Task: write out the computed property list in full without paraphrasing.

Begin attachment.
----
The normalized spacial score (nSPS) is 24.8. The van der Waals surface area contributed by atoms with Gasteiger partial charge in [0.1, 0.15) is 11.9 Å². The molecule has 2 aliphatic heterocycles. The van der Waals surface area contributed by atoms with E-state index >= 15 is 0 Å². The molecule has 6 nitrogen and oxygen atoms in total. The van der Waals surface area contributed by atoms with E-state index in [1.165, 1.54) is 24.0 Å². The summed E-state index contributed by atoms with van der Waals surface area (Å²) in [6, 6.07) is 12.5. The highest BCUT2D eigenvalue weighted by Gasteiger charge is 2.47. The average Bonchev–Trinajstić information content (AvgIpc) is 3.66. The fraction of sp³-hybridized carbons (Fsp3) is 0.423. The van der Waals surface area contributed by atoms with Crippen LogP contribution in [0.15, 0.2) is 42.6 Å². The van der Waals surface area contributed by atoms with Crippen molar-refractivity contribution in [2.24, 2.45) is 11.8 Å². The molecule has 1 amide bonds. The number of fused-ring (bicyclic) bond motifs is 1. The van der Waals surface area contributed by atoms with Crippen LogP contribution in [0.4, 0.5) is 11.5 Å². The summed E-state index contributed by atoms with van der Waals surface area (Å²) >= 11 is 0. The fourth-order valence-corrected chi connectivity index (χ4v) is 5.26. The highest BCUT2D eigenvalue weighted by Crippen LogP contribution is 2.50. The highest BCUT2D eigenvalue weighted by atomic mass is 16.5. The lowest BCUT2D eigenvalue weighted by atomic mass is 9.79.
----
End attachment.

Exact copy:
The normalized spacial score (nSPS) is 24.8. The van der Waals surface area contributed by atoms with Gasteiger partial charge in [0.1, 0.15) is 11.9 Å². The molecule has 2 aliphatic heterocycles. The van der Waals surface area contributed by atoms with E-state index >= 15 is 0 Å². The molecule has 6 nitrogen and oxygen atoms in total. The van der Waals surface area contributed by atoms with E-state index in [1.165, 1.54) is 24.0 Å². The summed E-state index contributed by atoms with van der Waals surface area (Å²) in [6, 6.07) is 12.5. The highest BCUT2D eigenvalue weighted by Gasteiger charge is 2.47. The average Bonchev–Trinajstić information content (AvgIpc) is 3.66. The fraction of sp³-hybridized carbons (Fsp3) is 0.423. The van der Waals surface area contributed by atoms with Crippen LogP contribution in [0.15, 0.2) is 42.6 Å². The van der Waals surface area contributed by atoms with Crippen molar-refractivity contribution in [2.24, 2.45) is 11.8 Å². The molecule has 1 amide bonds. The number of fused-ring (bicyclic) bond motifs is 1. The van der Waals surface area contributed by atoms with Crippen LogP contribution in [0.4, 0.5) is 11.5 Å². The summed E-state index contributed by atoms with van der Waals surface area (Å²) >= 11 is 0. The fourth-order valence-corrected chi connectivity index (χ4v) is 5.26. The highest BCUT2D eigenvalue weighted by Crippen LogP contribution is 2.50. The highest BCUT2D eigenvalue weighted by atomic mass is 16.5. The lowest BCUT2D eigenvalue weighted by atomic mass is 9.79.